Study Suggests Pandemic Won't Fade With Warm Weather

By Gene Emery

April 09, 2020

(Reuters Health) - Don't look for COVID-19 to fade away when summer arrives in the northern hemisphere, a group of Chinese researchers has concluded.

A new analysis of infection rates and climate patterns throughout China has found that the novel coronavirus is not deterred by warmer temperatures or longer days and the additional ultraviolet light that comes with it.

"Our study does not support the hypothesis that high temperature and UV radiation can reduce the transmission of COVID-19. It might be premature to count on warmer weather to control COVID-19," said the Chinese team led by Yao Ye of Fudan University in Shanghai.

Seasonal temperature changes are known to influence the ebb and flow of the flu and severe acute respiratory syndrome (SARS). Cold, dry air, for example, has been known to enhance influenza transmission.

The Ye team analyzed patient records and meteorological data from 224 cities in China looking for evidence that the COVID-19 virus was vulnerable to warmer weather.

When they looked at the rate of spread, "We did not find significant associations of relative humidity, maximum temperature and minimum temperature . . . suggesting that ambient temperature has no significant impact on the transmission ability of SARS-CoV-2," the virus responsible for COVID-19, the researchers reported.

They noted that a related coronavirus that causes Middle East respiratory syndrome (MERS) is also unaffected by higher temperatures.

The study appears online in the European Respiratory Journal.

A separate Chinese study published by the journal is illustrating how COVID-19 becomes more severe when a region is unprepared for it, either because doctors are slow to recognize a new threat or the health care system is overwhelmed.

The rate of severe cases was 19.2% in Hubei province, which contains the city of Wuhan, the epicenter of the pandemic. The rate of severe cases was 11.0% outside the province. Mortality rates were 3.48% in Huebi and 0.22% elsewhere, according to data through Jan. 31.

"There were more severe cases and poorer outcomes for COVID-19 patients treated in Hubei, which might be attributed to the prolonged duration of symptom onset to hospitalization in the epicenter," said the team of researchers, led by Wen-hau Liang of Guangzhou Medical University.

"After the surge of cases in January 2020, hospitals in Hubei province were heavily overloaded and managed an overwhelming increase in the number of patients. These shortages could have led to a delay in the diagnosis and treatment of patients, which further contributed to the worsening of overall status upon admission and an increased risk of death," the researchers said.

They also noted that "Significantly longer waiting time was observed among patients in Hubei province, whereas patients with or without Wuhan-related exposure shared similar waiting time outside of Hubei province. Importantly, we have found that the prolonged waiting time, rather than the geographic location or the Wuhan-related exposure history, predicted the clinical prognosis of COVID-19."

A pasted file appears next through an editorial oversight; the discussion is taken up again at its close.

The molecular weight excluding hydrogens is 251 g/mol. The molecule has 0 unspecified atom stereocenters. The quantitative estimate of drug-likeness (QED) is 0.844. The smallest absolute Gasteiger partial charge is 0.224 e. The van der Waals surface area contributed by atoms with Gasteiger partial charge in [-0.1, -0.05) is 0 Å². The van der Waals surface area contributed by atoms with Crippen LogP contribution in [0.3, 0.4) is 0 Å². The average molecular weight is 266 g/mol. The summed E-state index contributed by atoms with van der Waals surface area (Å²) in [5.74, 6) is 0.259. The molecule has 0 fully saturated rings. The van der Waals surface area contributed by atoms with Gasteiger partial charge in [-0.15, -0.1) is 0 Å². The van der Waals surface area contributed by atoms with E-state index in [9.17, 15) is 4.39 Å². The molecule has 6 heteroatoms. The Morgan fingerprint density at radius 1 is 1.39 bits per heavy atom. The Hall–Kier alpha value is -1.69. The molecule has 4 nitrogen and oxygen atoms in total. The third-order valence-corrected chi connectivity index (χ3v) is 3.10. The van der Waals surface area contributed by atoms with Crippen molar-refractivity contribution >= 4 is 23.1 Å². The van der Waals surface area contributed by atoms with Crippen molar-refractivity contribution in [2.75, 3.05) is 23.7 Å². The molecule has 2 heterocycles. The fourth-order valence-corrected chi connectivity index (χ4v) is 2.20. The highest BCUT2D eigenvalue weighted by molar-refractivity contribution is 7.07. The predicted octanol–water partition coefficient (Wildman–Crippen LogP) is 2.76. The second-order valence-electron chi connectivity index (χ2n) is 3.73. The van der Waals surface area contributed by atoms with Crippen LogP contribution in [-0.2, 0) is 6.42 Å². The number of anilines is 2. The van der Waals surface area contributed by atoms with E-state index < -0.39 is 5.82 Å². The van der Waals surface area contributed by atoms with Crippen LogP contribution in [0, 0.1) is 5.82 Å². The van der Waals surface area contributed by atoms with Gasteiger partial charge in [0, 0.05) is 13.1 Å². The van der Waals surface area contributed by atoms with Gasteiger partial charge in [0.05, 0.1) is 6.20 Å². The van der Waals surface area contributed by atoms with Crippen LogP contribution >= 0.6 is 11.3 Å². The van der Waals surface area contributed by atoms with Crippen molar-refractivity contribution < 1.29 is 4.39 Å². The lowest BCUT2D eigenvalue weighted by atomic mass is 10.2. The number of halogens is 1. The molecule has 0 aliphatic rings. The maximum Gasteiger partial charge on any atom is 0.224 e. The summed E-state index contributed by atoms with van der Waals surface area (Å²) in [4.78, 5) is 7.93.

The Liang team also saw a different pattern of symptoms inside and outside the province.

Among patients in Hubei, rates were 15% higher for fatigue, 22% higher for productive cough, 31% higher for myalgia or arthralgia and 3.5 times higher for shortness of breath than outside the province. Shortness of breath was initially reported in 36.3% of the Hubei cases versus only 10.2% elsewhere.

The reason for the different pattern is not clear, although in Hubei province, patients were an average of 5 years older and had a 67% higher rate of comorbidity, with rates of 32.9% vs 19.7% outside the province. They were also likely to have more symptoms, more radiologic abnormalities and a longer wait time -- an extra 1.2 days -- between onset of symptoms and admission to the hospital.

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"Our findings indicate that the temporary shortage in health capacity in the outbreak epicenter, rather than the transmission history, has resulted in the large number of severe cases or deaths in Hubei province," the Liang team said. "This study highlights the necessity of urgent and vigorous support of healthcare resources and increased public awareness during the early stages of an outbreak of COVID-19 or similar diseases."

Finally, the journal has published a study showing that the lungs of smokers and people with chronic obstructive pulmonary disease (COPD) seem to harbor high levels of an enzyme that may make them more vulnerable to COVID-19.

The enzyme, ACE-2, is what the coronavirus uses to get into the cells lining the lung.

The ACE-2 levels were not as elevated in former smokers.

Those findings "in part may explain the increase risk of severe COVID-19 in these populations" and they "highlight the importance of smoking cessation for these individuals and increased surveillance of these risk subgroups for prevention and rapid diagnosis of this potentially deadly disease," said the group, led by Dr. Janice Leung of the Centre for Heart Lung Innovation at the University of British Columbia.

Health officials in the U.S. have been encouraging people to quit smoking because of the COVID-19 pandemic, speculating that the effects of smoking might make the illness more severe if they become infected.

Smokers and people with COPD are already known to be vulnerable to other lung infections.

SOURCES: https://bit.ly/2wo3ZRc; https://bit.ly/3e54hNY; and https://bit.ly/2XiasIn The European Respiratory Journal, online April 8, 2020.

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